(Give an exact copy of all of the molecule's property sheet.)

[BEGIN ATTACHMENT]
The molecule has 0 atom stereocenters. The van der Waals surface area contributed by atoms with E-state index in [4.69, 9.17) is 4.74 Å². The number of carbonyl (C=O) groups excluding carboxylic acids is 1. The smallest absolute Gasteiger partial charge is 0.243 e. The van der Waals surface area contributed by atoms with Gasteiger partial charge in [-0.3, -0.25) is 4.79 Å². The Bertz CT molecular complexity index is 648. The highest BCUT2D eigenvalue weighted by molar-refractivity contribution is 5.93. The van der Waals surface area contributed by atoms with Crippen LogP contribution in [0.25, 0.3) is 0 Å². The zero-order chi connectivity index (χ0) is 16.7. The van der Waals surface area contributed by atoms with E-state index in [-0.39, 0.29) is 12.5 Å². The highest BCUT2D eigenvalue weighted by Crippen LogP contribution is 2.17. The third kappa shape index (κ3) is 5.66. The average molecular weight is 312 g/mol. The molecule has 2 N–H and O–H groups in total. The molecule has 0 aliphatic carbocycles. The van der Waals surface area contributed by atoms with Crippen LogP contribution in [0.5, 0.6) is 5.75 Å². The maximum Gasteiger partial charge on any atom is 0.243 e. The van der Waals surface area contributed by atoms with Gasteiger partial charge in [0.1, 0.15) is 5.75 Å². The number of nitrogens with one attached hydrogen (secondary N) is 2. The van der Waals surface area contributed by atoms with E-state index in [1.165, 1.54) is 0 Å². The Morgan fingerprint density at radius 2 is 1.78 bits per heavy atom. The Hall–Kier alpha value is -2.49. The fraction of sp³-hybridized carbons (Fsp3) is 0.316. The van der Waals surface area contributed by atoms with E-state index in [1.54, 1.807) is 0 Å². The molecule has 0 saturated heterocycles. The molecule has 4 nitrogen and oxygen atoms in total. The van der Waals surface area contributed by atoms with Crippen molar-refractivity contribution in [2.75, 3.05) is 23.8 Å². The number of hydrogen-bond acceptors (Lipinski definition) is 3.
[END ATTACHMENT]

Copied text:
The molecule has 0 atom stereocenters. The van der Waals surface area contributed by atoms with E-state index in [4.69, 9.17) is 4.74 Å². The number of carbonyl (C=O) groups excluding carboxylic acids is 1. The smallest absolute Gasteiger partial charge is 0.243 e. The van der Waals surface area contributed by atoms with Gasteiger partial charge in [-0.3, -0.25) is 4.79 Å². The Bertz CT molecular complexity index is 648. The highest BCUT2D eigenvalue weighted by molar-refractivity contribution is 5.93. The van der Waals surface area contributed by atoms with Crippen LogP contribution in [0.25, 0.3) is 0 Å². The zero-order chi connectivity index (χ0) is 16.7. The van der Waals surface area contributed by atoms with E-state index in [-0.39, 0.29) is 12.5 Å². The highest BCUT2D eigenvalue weighted by Crippen LogP contribution is 2.17. The third kappa shape index (κ3) is 5.66. The average molecular weight is 312 g/mol. The molecule has 2 N–H and O–H groups in total. The molecule has 0 aliphatic carbocycles. The van der Waals surface area contributed by atoms with Crippen LogP contribution in [0.5, 0.6) is 5.75 Å². The maximum Gasteiger partial charge on any atom is 0.243 e. The van der Waals surface area contributed by atoms with Gasteiger partial charge in [0.1, 0.15) is 5.75 Å². The number of nitrogens with one attached hydrogen (secondary N) is 2. The van der Waals surface area contributed by atoms with E-state index in [1.165, 1.54) is 0 Å². The Morgan fingerprint density at radius 2 is 1.78 bits per heavy atom. The Hall–Kier alpha value is -2.49. The fraction of sp³-hybridized carbons (Fsp3) is 0.316. The van der Waals surface area contributed by atoms with E-state index in [1.54, 1.807) is 0 Å². The molecule has 0 saturated heterocycles. The molecule has 4 nitrogen and oxygen atoms in total. The van der Waals surface area contributed by atoms with Crippen molar-refractivity contribution in [2.75, 3.05) is 23.8 Å². The number of hydrogen-bond acceptors (Lipinski definition) is 3.